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Mazda confirms diesel for CX-7

Diesel to come: Mazda's popular CX-7 could offer diesle power within 12 months.

Mazda reveals there's diesel in CX-7's future, as the US embraces compression ignition

22 Nov 2007


MAZDA Motor Europe president James Muir has let the cat out of the bag – there will be a diesel version of the Mazda CX-7, and it will come with a vital automatic transmission option.

However, we will have to be patient because both the engine and transmission are still some time away – though exactly how long seems to be a matter of conjecture.

A turbo-diesel CX-7 will be launched in Europe by the middle of 2008, said Mr Muir.

GoAuto understands it will be powered by a new aluminium-block 2.2-litre engine developing 135kW of power and 400Nm of torque compared with Mazda’s current 105kW/360Nm 2.0-litre unit.

This new direct piezo-injection engine uses a twin-stage turbocharger to improve performance, economy and emissions, and was previewed at last month’s Tokyo motor show in 2.0-litre form.

22 center imageMr Muir (left) said the auto transmission – which we believe will be a six-speed unit – will follow “within 12 months”, so it is unlikely to arrive in Australia before mid-2009.

One Mazda insider, however, said it is unlikely to be before 2010, while Mazda6 program manager Ryuichi Umeshita told us that it is still only in the planning stage. Mr Umeshita said that Mazda had limited resources and that the focus at this stage was environmental engines, including new-generation diesels and petrol engines.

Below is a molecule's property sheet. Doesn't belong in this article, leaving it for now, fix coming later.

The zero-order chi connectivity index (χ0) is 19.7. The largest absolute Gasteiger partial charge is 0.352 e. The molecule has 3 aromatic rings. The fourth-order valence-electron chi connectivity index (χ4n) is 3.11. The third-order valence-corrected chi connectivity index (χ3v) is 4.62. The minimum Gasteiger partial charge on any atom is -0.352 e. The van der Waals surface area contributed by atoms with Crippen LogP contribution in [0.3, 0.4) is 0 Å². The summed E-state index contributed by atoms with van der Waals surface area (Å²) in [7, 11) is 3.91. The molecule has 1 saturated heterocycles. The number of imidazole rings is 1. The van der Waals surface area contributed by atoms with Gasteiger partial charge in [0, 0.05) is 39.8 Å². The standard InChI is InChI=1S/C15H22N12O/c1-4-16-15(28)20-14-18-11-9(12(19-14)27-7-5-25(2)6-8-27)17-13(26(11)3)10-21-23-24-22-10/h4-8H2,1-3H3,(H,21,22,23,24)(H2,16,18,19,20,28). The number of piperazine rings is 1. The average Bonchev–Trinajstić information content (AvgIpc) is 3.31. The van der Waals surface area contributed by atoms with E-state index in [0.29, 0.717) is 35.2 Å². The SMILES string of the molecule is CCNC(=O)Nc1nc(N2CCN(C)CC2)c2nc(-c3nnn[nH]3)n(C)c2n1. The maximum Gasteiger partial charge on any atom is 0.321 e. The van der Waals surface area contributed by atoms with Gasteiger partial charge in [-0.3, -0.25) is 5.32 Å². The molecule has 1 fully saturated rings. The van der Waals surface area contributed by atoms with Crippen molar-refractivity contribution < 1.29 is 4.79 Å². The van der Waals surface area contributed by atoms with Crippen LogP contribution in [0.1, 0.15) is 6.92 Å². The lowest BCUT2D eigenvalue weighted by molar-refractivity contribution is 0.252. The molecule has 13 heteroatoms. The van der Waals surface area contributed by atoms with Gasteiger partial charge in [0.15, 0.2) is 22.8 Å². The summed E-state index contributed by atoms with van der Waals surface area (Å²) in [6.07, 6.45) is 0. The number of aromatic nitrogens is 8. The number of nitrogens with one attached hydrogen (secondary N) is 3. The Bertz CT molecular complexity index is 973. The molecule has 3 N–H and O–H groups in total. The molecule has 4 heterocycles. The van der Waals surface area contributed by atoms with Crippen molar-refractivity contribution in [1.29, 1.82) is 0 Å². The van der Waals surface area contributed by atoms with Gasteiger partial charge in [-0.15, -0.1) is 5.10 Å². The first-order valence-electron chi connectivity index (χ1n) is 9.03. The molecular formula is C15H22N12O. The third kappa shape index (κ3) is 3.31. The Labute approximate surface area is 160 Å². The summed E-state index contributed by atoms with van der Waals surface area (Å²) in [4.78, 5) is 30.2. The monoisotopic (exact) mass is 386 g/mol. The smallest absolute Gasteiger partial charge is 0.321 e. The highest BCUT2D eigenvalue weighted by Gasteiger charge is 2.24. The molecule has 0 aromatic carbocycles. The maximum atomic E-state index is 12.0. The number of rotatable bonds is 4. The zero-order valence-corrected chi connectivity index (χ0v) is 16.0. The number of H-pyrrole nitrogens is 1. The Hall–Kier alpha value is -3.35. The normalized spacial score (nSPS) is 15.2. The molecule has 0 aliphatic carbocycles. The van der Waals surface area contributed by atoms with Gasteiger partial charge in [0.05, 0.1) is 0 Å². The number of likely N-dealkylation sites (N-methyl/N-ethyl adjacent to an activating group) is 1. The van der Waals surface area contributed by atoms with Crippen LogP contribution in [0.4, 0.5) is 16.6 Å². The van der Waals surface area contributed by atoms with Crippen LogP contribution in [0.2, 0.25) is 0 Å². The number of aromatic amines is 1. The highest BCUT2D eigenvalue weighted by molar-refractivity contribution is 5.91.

The new six-speed transmission, as well as the more powerful 2.2-litre diesel engine, will also be suitable for both the Mazda6 and Mazda3 Diesel models, which currently sell in small numbers here because they are restricted to a manual gearbox.

Although the next-generation Mazda6 will be released in Australia next March, Mazda Australia officials told GoAuto that the Diesel version will not arrive until the second half of 2008, initially with a six-speed manual gearbox only.

We believe it is being delayed to facilitate getting the new 2.2-litre engine rather than the 2.0-litre version that will soon be launched in Europe.

Mr Muir said that Mazda’s all-new ‘3’ small car range will be launched in around March or April of 2009.

This suggests that the diesel version could be released in Australia by the end of 2009, possibly as both a manual and auto.

Speaking to Australian journalists at this week’s international introduction of the new Mazda6, Mr Muir said that engineers in Japan are developing the new auto to suit the torquey characteristics of a turbo-diesel engine.

This all seems to be good news for Mazda Australia, which has been crying out for an auto but has not previously had the all-important support of Europe (where autos are not as popular) or the United States (where diesels have yet to make an impact).

But Mr Muir told us that diesels would soon be big in the US, as well as Australia, so it was essential for Mazda to develop the automatic transmission.

In Europe, he expects to sell about 35,000 CX-7s a year and believes that having an auto will account for a further 10,000 sales.

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